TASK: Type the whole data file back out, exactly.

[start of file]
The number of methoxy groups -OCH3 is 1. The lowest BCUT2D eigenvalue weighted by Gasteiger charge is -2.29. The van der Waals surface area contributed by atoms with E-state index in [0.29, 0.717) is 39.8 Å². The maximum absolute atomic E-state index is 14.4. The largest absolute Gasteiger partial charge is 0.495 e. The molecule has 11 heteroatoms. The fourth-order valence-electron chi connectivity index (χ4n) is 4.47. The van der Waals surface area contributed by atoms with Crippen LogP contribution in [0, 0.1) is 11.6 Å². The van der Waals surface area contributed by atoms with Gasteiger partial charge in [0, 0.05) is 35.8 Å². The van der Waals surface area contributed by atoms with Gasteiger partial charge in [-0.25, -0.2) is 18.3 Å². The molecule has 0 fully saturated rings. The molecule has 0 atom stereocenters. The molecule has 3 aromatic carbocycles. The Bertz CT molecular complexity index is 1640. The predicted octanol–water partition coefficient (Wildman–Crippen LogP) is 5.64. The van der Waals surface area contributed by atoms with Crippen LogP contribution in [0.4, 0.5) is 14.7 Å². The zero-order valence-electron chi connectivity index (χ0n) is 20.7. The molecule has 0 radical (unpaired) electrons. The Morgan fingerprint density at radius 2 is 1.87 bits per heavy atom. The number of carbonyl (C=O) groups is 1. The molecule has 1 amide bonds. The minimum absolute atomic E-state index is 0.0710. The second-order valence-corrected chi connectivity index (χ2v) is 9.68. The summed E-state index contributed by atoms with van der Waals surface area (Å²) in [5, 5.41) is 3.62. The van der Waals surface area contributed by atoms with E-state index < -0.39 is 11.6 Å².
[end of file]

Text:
The number of methoxy groups -OCH3 is 1. The lowest BCUT2D eigenvalue weighted by Gasteiger charge is -2.29. The van der Waals surface area contributed by atoms with E-state index in [0.29, 0.717) is 39.8 Å². The maximum absolute atomic E-state index is 14.4. The largest absolute Gasteiger partial charge is 0.495 e. The molecule has 11 heteroatoms. The fourth-order valence-electron chi connectivity index (χ4n) is 4.47. The van der Waals surface area contributed by atoms with Crippen LogP contribution in [0, 0.1) is 11.6 Å². The van der Waals surface area contributed by atoms with Gasteiger partial charge in [0, 0.05) is 35.8 Å². The van der Waals surface area contributed by atoms with Gasteiger partial charge in [-0.25, -0.2) is 18.3 Å². The molecule has 0 fully saturated rings. The molecule has 0 atom stereocenters. The molecule has 3 aromatic carbocycles. The Bertz CT molecular complexity index is 1640. The predicted octanol–water partition coefficient (Wildman–Crippen LogP) is 5.64. The van der Waals surface area contributed by atoms with Crippen LogP contribution in [0.4, 0.5) is 14.7 Å². The zero-order valence-electron chi connectivity index (χ0n) is 20.7. The molecule has 0 radical (unpaired) electrons. The Morgan fingerprint density at radius 2 is 1.87 bits per heavy atom. The number of carbonyl (C=O) groups is 1. The molecule has 1 amide bonds. The minimum absolute atomic E-state index is 0.0710. The second-order valence-corrected chi connectivity index (χ2v) is 9.68. The summed E-state index contributed by atoms with van der Waals surface area (Å²) in [5, 5.41) is 3.62. The van der Waals surface area contributed by atoms with E-state index < -0.39 is 11.6 Å².